The mood on the financial markets this week was dominated by the policy of the European Central Bank (ECB). Yields on the German bond market fell further and equity markets stood still.
The financial markets were also influenced by developments in China and Greece this past week
Ben Steinebach Head of Investment Strategy
ECB President Mario Draghi had a tough job to do during the first policy meeting held since the ECB has started its bond buying programme. On the one hand, he could point to the programme’s success during the first month, when the EUR 60 billion-per-month target was basically met. On the other, he had to avoid sounding too upbeat as the markets might anticipate premature termination of the programme, expecting it to end earlier than in September 2016.
He succeeded in this balancing act and managed to convince the markets that the bond buying programme will run its course, provided inflation in the eurozone increases to around 2%. We expect inflation to rise, but to reach 2% only in the course of 2016.
Mario Draghi does not believe that the imminent shortage of suitable bonds is a real problem. Some analysts conclude from the steep decline in German yields (to 0.07% for 10-year government bonds this past Thursday) that the extent of the shortage means there is insufficient paper to complete the entire programme. President Draghi, however, says the programme is flexible enough.
The financial markets were also influenced by developments in China and Greece this past week. China’s economic growth contracted further to 7% in the first quarter, which was the exact target of the Chinese authorities. The financial markets are afraid that growth will slow down further, but we do not believe that risk is very high as the Chinese authorities have enough room for manoeuvre to boost construction and the housing market – the economy’s two weak spots – to prevent a hard landing.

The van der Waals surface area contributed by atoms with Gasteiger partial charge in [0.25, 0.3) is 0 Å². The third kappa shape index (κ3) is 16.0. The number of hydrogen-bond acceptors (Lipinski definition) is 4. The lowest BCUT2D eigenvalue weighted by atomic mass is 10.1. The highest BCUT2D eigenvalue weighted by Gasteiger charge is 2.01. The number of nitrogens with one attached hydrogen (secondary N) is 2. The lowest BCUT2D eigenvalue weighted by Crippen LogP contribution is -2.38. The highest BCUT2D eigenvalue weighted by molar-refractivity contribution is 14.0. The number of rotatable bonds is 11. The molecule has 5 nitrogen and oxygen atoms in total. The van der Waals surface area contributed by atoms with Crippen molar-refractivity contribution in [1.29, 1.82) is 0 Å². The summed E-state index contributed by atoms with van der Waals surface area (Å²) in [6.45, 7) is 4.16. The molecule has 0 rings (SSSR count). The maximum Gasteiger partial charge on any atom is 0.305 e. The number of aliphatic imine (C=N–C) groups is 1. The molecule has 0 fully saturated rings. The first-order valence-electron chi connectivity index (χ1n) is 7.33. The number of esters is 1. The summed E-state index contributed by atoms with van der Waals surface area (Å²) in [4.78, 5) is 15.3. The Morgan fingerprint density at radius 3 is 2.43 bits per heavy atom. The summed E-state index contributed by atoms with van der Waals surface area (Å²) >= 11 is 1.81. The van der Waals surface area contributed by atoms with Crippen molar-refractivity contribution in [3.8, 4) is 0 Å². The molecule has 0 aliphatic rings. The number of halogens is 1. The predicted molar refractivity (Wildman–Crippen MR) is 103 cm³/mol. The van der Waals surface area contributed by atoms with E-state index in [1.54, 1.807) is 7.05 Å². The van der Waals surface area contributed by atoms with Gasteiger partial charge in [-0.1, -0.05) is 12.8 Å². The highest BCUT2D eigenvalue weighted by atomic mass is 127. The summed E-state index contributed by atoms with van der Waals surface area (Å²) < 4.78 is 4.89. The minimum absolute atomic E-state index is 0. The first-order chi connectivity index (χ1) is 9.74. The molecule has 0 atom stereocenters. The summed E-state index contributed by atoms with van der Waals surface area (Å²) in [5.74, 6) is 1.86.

Greece is still considering reform measures that meet with the Eurogroup’s approval. The group will convene this coming Friday, 24 April, under the leadership of Jeroen Dijsselbloem and will have to take some decisions. The proposals presumably relate to job market and pension reforms, but will undoubtedly be made available only at the last minute. This is important to the liquidity position of Greece, which will have to start repaying the IMF again in early May .
European markets take a break
Global equity markets were quiet last week. Prices in Europe inched down and markets in the United States slightly outperformed those in Europe, rising slightly. The reporting season is starting to pick up. Besides the ECB’s press conference, there was not much macroeconomic news that moved the equity markets this past week. Weak results for America’s retail sales in March did not spoil the mood on the US markets, presumably because all eyes have already turned to the second quarter, when the economy is expected to improve.